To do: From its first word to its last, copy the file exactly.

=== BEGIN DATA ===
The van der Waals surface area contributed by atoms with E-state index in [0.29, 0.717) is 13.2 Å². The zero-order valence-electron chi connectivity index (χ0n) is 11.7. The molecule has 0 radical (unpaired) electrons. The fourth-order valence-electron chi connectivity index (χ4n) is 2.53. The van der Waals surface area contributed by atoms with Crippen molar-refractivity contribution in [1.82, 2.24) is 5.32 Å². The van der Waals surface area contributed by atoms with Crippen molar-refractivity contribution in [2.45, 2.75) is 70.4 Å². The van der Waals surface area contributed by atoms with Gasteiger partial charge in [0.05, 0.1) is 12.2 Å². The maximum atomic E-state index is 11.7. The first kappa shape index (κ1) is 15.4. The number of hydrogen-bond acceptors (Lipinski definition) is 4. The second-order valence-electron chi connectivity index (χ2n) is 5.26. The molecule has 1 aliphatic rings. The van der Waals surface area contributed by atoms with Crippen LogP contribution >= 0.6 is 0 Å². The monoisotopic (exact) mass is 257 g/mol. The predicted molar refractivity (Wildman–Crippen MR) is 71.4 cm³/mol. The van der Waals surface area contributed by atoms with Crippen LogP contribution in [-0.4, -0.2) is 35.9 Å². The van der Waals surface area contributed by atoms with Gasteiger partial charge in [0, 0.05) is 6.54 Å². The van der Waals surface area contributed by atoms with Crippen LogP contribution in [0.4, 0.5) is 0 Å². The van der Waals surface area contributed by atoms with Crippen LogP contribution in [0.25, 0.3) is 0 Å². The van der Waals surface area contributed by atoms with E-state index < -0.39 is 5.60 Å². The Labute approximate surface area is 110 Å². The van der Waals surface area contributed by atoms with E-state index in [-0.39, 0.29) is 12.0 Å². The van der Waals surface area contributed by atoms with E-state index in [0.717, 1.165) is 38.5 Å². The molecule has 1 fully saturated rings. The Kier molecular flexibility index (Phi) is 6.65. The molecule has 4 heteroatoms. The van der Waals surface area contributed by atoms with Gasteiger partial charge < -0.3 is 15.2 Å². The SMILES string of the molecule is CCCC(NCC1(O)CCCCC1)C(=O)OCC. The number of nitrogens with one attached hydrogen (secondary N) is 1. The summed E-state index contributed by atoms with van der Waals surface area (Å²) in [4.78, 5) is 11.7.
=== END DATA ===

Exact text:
The van der Waals surface area contributed by atoms with E-state index in [0.29, 0.717) is 13.2 Å². The zero-order valence-electron chi connectivity index (χ0n) is 11.7. The molecule has 0 radical (unpaired) electrons. The fourth-order valence-electron chi connectivity index (χ4n) is 2.53. The van der Waals surface area contributed by atoms with Crippen molar-refractivity contribution in [1.82, 2.24) is 5.32 Å². The van der Waals surface area contributed by atoms with Crippen molar-refractivity contribution in [2.45, 2.75) is 70.4 Å². The van der Waals surface area contributed by atoms with Gasteiger partial charge in [0.05, 0.1) is 12.2 Å². The maximum atomic E-state index is 11.7. The first kappa shape index (κ1) is 15.4. The number of hydrogen-bond acceptors (Lipinski definition) is 4. The second-order valence-electron chi connectivity index (χ2n) is 5.26. The molecule has 1 aliphatic rings. The van der Waals surface area contributed by atoms with Crippen LogP contribution >= 0.6 is 0 Å². The monoisotopic (exact) mass is 257 g/mol. The predicted molar refractivity (Wildman–Crippen MR) is 71.4 cm³/mol. The van der Waals surface area contributed by atoms with Crippen LogP contribution in [-0.4, -0.2) is 35.9 Å². The van der Waals surface area contributed by atoms with Gasteiger partial charge in [0, 0.05) is 6.54 Å². The van der Waals surface area contributed by atoms with Crippen LogP contribution in [0.4, 0.5) is 0 Å². The van der Waals surface area contributed by atoms with Crippen LogP contribution in [0.25, 0.3) is 0 Å². The van der Waals surface area contributed by atoms with E-state index < -0.39 is 5.60 Å². The Labute approximate surface area is 110 Å². The van der Waals surface area contributed by atoms with E-state index in [-0.39, 0.29) is 12.0 Å². The van der Waals surface area contributed by atoms with E-state index in [0.717, 1.165) is 38.5 Å². The molecule has 1 fully saturated rings. The Kier molecular flexibility index (Phi) is 6.65. The molecule has 4 heteroatoms. The van der Waals surface area contributed by atoms with Gasteiger partial charge < -0.3 is 15.2 Å². The SMILES string of the molecule is CCCC(NCC1(O)CCCCC1)C(=O)OCC. The number of nitrogens with one attached hydrogen (secondary N) is 1. The summed E-state index contributed by atoms with van der Waals surface area (Å²) in [4.78, 5) is 11.7.